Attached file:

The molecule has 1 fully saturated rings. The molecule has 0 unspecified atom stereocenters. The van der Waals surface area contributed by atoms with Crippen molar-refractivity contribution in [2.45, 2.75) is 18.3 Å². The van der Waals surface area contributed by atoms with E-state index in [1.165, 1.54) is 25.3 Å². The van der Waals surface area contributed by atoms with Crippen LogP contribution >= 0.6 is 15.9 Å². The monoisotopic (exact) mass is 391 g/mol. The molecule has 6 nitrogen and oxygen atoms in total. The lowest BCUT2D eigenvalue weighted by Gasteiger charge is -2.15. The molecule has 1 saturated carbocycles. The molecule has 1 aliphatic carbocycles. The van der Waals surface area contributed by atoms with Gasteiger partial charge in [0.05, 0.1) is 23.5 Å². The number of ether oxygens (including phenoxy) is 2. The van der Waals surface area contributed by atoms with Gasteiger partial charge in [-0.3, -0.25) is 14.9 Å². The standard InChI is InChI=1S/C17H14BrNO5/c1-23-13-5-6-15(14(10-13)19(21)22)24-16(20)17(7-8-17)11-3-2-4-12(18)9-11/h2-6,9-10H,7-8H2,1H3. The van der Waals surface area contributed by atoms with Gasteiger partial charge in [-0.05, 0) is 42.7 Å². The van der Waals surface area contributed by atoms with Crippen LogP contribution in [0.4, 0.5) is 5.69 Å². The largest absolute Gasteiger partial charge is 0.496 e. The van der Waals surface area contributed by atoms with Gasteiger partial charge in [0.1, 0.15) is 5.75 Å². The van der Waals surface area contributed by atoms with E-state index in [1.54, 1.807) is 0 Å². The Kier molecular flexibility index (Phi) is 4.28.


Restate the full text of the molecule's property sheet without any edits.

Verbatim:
The molecule has 1 fully saturated rings. The molecule has 0 unspecified atom stereocenters. The van der Waals surface area contributed by atoms with Crippen molar-refractivity contribution in [2.45, 2.75) is 18.3 Å². The van der Waals surface area contributed by atoms with E-state index in [1.165, 1.54) is 25.3 Å². The van der Waals surface area contributed by atoms with Crippen LogP contribution >= 0.6 is 15.9 Å². The monoisotopic (exact) mass is 391 g/mol. The molecule has 6 nitrogen and oxygen atoms in total. The lowest BCUT2D eigenvalue weighted by Gasteiger charge is -2.15. The molecule has 1 saturated carbocycles. The molecule has 1 aliphatic carbocycles. The van der Waals surface area contributed by atoms with Gasteiger partial charge in [0.05, 0.1) is 23.5 Å². The number of ether oxygens (including phenoxy) is 2. The van der Waals surface area contributed by atoms with Gasteiger partial charge in [-0.3, -0.25) is 14.9 Å². The standard InChI is InChI=1S/C17H14BrNO5/c1-23-13-5-6-15(14(10-13)19(21)22)24-16(20)17(7-8-17)11-3-2-4-12(18)9-11/h2-6,9-10H,7-8H2,1H3. The van der Waals surface area contributed by atoms with Gasteiger partial charge in [-0.05, 0) is 42.7 Å². The van der Waals surface area contributed by atoms with Crippen LogP contribution in [0.4, 0.5) is 5.69 Å². The largest absolute Gasteiger partial charge is 0.496 e. The van der Waals surface area contributed by atoms with Gasteiger partial charge in [0.1, 0.15) is 5.75 Å². The van der Waals surface area contributed by atoms with E-state index in [1.54, 1.807) is 0 Å². The Kier molecular flexibility index (Phi) is 4.28.